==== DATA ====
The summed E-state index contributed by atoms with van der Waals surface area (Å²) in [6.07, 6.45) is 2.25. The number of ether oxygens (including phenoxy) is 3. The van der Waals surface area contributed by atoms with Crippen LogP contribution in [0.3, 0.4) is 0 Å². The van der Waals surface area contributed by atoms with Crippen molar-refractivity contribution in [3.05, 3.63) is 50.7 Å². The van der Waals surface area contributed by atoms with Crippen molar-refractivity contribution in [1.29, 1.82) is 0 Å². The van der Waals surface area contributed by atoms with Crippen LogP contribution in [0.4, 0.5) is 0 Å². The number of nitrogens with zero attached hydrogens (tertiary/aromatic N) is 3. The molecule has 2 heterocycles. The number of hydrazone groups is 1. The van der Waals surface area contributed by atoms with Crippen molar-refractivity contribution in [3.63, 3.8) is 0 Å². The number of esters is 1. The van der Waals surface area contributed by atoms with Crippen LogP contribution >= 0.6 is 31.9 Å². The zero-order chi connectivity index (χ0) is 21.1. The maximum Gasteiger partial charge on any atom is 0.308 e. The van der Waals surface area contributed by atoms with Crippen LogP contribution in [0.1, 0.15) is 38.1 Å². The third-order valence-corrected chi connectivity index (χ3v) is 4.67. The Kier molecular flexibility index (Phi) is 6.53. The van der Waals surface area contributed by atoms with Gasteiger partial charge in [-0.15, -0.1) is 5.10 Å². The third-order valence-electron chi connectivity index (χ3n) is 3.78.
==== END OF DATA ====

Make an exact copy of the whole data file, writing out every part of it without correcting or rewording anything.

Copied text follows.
The summed E-state index contributed by atoms with van der Waals surface area (Å²) in [6.07, 6.45) is 2.25. The number of ether oxygens (including phenoxy) is 3. The van der Waals surface area contributed by atoms with Crippen LogP contribution in [0.3, 0.4) is 0 Å². The van der Waals surface area contributed by atoms with Crippen molar-refractivity contribution in [3.05, 3.63) is 50.7 Å². The van der Waals surface area contributed by atoms with Crippen molar-refractivity contribution in [1.29, 1.82) is 0 Å². The van der Waals surface area contributed by atoms with Crippen LogP contribution in [0.4, 0.5) is 0 Å². The number of nitrogens with zero attached hydrogens (tertiary/aromatic N) is 3. The molecule has 2 heterocycles. The number of hydrazone groups is 1. The van der Waals surface area contributed by atoms with Crippen molar-refractivity contribution in [3.63, 3.8) is 0 Å². The number of esters is 1. The van der Waals surface area contributed by atoms with Crippen LogP contribution >= 0.6 is 31.9 Å². The zero-order chi connectivity index (χ0) is 21.1. The maximum Gasteiger partial charge on any atom is 0.308 e. The van der Waals surface area contributed by atoms with Crippen LogP contribution in [0.1, 0.15) is 38.1 Å². The third-order valence-corrected chi connectivity index (χ3v) is 4.67. The Kier molecular flexibility index (Phi) is 6.53. The van der Waals surface area contributed by atoms with Gasteiger partial charge in [-0.15, -0.1) is 5.10 Å². The third-order valence-electron chi connectivity index (χ3n) is 3.78.